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Fowler Bell Blog – Worker's Comp

CDC issues guidelines for Opioids, it’s a start.

The CDC published their recommendations on opioids on March 15, 2016 in the Journal of the American Medical Association. Let’s look at the major points as they apply to Kentucky Workers’ Compensation patients.

In 1999 to 2014, more than 165,000 persons died of overdose related to opioid pain medication in the United States. In 2013 alone, an estimated 1.9 million persons abused or were dependent on prescription opioid pain medication.

These Guidelines are for primary care clinicians who are treating patients with chronic pain (painful conditions that typically last >3 months). The recommendations are voluntary and are based on emerging evidence.

Acute Pain

Acute pain can often be managed without opioids.

Prescribe the lowest effective does of immediate release opioids.

“Three days or less will often be sufficient; more than 7 days will rarely be needed.”

Postsurgical pain is outside the scope of this guideline but has been addressed elsewhere.

Chronic Pain

Nonopioid therapy is preferred for treatment of chronic pain. This includes: exercise; NSAIDs, acetaminophen, anticonvulsants, and SNRIs. Opioids should not be considered first-line or routine therapy for chronic pain outside of active cancer, palliative, and end-of-life care. If opioids are used, they should be combined with nonpharmacologic therapy and nonopioid pharmacologic therapy.

Establish treatment goals with patients. Goals should include improvement in both pain relief and function. Clinically meaningful improvement has been defined as a 30% improvement in scores for both pain and function

Avoid concurrent opioids and benzodiazepines whenever possible.

UDS before starting opioid therapy, and continue to do so at lease annually. If clinicians suspect their patient might be sharing or selling opioids and not taking them, clinicians should consider urine drug testing to assist in determining whether opioids can be discontinued without causing withdrawal. A negative drug test for prescribed opioids might indicate the patient is not taking prescribed opioids, although clinicians should consider other possible reasons for this test result. Clinicians should not dismiss patients from care based on a urine drug test result. This could have adverse consequences for patient safety, including missed opportunities to facilitate treatment for substance use disorder.

When starting long term opioid therapy the prescription should be immediate-release opioids not extended/long acting opioids (“ER/LA”). Clinicians should not initiate opioid treatment with ER/LA opioids and should not prescribe ER/LA opioids for intermittent use. In general, avoiding the use of immediate-release opioids in combination with ER/LA opioids is preferable. Because dosing effects of transdermal fentanyl are often misunderstood by both clinicians and patients, only clinicians who are familiar with the dosing and absorption properties of transdermal fentanyl and are prepared to educate their patients about its use should consider prescribing it.

Monitor Kasper “ranging from every prescription to every 3 months.” Clinicians should discuss safety concerns with other clinicians who are prescribing controlled substances for their patient. Clinicians should not dismiss patients from their practice on the basis of Kasper information. Doing so could result in missed opportunities to provide potentially lifesaving information and interventions.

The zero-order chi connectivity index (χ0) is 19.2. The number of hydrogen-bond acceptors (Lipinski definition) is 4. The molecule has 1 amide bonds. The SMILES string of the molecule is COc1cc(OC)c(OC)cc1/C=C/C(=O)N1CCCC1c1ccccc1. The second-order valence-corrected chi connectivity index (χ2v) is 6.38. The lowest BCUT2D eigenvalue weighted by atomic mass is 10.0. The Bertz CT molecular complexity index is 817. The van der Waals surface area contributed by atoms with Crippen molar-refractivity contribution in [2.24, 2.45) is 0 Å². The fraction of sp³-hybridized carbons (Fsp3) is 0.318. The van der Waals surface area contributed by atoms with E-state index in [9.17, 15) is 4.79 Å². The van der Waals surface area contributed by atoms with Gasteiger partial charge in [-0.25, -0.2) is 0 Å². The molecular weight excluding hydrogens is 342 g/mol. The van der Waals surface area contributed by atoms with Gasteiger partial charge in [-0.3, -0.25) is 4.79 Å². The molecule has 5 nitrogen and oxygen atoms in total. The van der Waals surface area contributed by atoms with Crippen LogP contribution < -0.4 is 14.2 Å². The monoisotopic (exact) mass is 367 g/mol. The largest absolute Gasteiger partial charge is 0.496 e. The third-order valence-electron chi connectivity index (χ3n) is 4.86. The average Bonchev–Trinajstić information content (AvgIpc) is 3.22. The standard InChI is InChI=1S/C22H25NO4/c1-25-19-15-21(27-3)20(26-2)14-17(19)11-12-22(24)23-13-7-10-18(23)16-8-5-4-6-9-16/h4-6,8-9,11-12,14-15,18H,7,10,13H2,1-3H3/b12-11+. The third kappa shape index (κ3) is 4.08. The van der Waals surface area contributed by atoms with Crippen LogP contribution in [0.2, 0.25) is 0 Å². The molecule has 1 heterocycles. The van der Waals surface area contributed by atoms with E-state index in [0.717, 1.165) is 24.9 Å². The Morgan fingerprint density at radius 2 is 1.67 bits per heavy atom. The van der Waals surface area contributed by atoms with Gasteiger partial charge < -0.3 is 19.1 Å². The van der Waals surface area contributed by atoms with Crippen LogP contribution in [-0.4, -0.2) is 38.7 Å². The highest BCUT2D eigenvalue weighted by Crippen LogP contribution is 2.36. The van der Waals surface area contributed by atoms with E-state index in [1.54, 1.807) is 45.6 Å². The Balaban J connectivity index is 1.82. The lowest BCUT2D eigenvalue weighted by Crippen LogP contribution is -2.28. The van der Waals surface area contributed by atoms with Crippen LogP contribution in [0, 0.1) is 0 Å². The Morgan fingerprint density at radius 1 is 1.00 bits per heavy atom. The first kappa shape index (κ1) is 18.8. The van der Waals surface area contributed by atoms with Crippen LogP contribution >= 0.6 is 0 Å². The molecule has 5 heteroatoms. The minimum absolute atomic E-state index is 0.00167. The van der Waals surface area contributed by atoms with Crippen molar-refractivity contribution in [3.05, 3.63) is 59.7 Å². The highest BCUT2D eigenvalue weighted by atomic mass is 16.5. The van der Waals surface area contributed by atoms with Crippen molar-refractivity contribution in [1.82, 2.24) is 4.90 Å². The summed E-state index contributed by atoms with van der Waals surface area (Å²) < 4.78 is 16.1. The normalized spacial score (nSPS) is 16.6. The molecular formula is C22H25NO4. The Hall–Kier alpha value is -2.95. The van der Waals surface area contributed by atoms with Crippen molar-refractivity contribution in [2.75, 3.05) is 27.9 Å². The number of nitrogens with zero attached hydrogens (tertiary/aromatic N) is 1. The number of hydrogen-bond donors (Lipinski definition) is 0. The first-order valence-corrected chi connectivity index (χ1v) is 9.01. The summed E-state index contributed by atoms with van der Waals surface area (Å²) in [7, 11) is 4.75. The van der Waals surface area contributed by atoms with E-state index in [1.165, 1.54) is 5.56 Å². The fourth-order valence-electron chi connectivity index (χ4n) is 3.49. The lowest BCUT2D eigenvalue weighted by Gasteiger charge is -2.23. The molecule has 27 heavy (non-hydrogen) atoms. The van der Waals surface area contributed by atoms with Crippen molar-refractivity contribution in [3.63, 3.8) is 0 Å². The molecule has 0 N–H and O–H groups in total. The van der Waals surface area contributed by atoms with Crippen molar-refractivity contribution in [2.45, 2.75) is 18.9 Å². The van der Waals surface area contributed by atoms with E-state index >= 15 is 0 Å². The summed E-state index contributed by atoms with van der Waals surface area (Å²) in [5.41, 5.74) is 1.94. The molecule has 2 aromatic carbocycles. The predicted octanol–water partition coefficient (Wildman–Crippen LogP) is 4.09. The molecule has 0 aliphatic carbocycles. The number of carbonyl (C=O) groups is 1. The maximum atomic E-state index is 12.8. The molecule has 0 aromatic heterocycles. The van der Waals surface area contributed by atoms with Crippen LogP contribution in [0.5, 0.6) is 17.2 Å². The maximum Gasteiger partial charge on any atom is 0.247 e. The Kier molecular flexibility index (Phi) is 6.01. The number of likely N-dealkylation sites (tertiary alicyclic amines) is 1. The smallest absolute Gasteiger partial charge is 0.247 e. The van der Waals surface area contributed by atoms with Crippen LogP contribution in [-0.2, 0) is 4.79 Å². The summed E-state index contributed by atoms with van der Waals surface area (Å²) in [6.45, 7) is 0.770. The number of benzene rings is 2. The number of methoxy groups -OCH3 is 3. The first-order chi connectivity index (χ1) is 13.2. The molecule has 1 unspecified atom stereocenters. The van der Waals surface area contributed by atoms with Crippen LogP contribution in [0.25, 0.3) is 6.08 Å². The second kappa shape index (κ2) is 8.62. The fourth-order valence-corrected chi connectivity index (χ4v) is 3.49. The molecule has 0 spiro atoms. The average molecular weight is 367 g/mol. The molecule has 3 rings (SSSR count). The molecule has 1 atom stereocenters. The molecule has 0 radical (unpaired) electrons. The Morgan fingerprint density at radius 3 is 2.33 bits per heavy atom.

Clinicians should avoid prescribing opioids to patients with moderate or severe sleep-disordered breathing whenever possible. Clinicians should use additional caution and increased monitoring for patients with anxiety or depression.

Morphine milligram equivalence (“MME”) should be the lowest effective does, if increased to over 50 MME one should carefully reassess evidence of individual benefits and risks. Practitioners should avoid increasing dosage to 90 MME “or carefully justify a decision to titrate dosage to 90 MME or more per day.” Established patients already prescribed high dosages of opioids (?90 MME), including patients transferring from other clinicians, should be offered the opportunity to reevaluate their continued use of opioids at high dosages in light of recent evidence regarding the association of opioid dosage and overdose risk. For patients who agree to taper opioids to lower dosages, clinicians should collaborate with the patient on a tapering plan.

Tapering Plans

When opioids are reduced or discontinued, a taper slow enough to minimize symptoms and signs of opioid withdrawal should be used. A decrease of 10% of the original dose per week is a reasonable starting point; tapering plans may be individualized based on patient goals and concerns. Slower tapers (eg, 10% per month) might be appropriate and better tolerated, particularly when patients have been taking opioids for years. More rapid tapers might be needed for patients who have overdosed on their current dosage.

Primary care clinicians should collaborate with mental health clinicians and with other specialists as needed to optimize nonopioid pain management, as well as psychosocial support for anxiety related to the taper.

My Thoughts

We have been arguing many of these points for years, with growing success before doctors and judges. Our arguments have even more bite now with the CDC’s recommendations, which provide us with backing to try and stop the addiction process in the acute stage, and also to fight it in the chronic stage. I know that I’ll be questioning treating doctors and Plaintiff IME doctors about their opinions in light of the CDC’s recommendations.

You can find the guidelines, in whole, at http://jama.jamanetwork.com/article.aspx?articleid=2503508